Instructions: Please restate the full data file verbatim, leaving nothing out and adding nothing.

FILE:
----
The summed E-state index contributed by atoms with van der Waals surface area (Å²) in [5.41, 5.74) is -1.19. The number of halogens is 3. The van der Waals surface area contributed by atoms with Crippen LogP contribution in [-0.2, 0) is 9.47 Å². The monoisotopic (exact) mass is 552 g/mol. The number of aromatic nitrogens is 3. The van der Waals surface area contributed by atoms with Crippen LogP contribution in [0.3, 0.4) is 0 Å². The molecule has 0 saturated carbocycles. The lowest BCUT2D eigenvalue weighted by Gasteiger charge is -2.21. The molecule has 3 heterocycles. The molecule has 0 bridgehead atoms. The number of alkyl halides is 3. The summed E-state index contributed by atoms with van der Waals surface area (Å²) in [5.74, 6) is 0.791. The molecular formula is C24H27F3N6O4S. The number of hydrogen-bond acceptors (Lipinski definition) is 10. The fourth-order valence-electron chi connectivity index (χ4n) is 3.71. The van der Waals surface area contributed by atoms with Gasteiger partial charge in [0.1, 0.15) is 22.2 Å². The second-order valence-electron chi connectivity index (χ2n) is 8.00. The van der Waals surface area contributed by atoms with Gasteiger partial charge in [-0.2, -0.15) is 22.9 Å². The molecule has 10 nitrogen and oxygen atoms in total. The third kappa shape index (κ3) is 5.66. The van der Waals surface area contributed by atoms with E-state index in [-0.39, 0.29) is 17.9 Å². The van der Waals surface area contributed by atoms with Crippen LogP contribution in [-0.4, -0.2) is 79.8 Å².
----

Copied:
The summed E-state index contributed by atoms with van der Waals surface area (Å²) in [5.41, 5.74) is -1.19. The number of halogens is 3. The van der Waals surface area contributed by atoms with Crippen LogP contribution in [-0.2, 0) is 9.47 Å². The monoisotopic (exact) mass is 552 g/mol. The number of aromatic nitrogens is 3. The van der Waals surface area contributed by atoms with Crippen LogP contribution in [0.3, 0.4) is 0 Å². The molecule has 0 saturated carbocycles. The lowest BCUT2D eigenvalue weighted by Gasteiger charge is -2.21. The molecule has 3 heterocycles. The molecule has 0 bridgehead atoms. The number of alkyl halides is 3. The summed E-state index contributed by atoms with van der Waals surface area (Å²) in [5.74, 6) is 0.791. The molecular formula is C24H27F3N6O4S. The number of hydrogen-bond acceptors (Lipinski definition) is 10. The fourth-order valence-electron chi connectivity index (χ4n) is 3.71. The van der Waals surface area contributed by atoms with Gasteiger partial charge in [0.1, 0.15) is 22.2 Å². The second-order valence-electron chi connectivity index (χ2n) is 8.00. The van der Waals surface area contributed by atoms with Gasteiger partial charge in [-0.2, -0.15) is 22.9 Å². The molecule has 10 nitrogen and oxygen atoms in total. The third kappa shape index (κ3) is 5.66. The van der Waals surface area contributed by atoms with E-state index in [-0.39, 0.29) is 17.9 Å². The van der Waals surface area contributed by atoms with Crippen LogP contribution in [-0.4, -0.2) is 79.8 Å².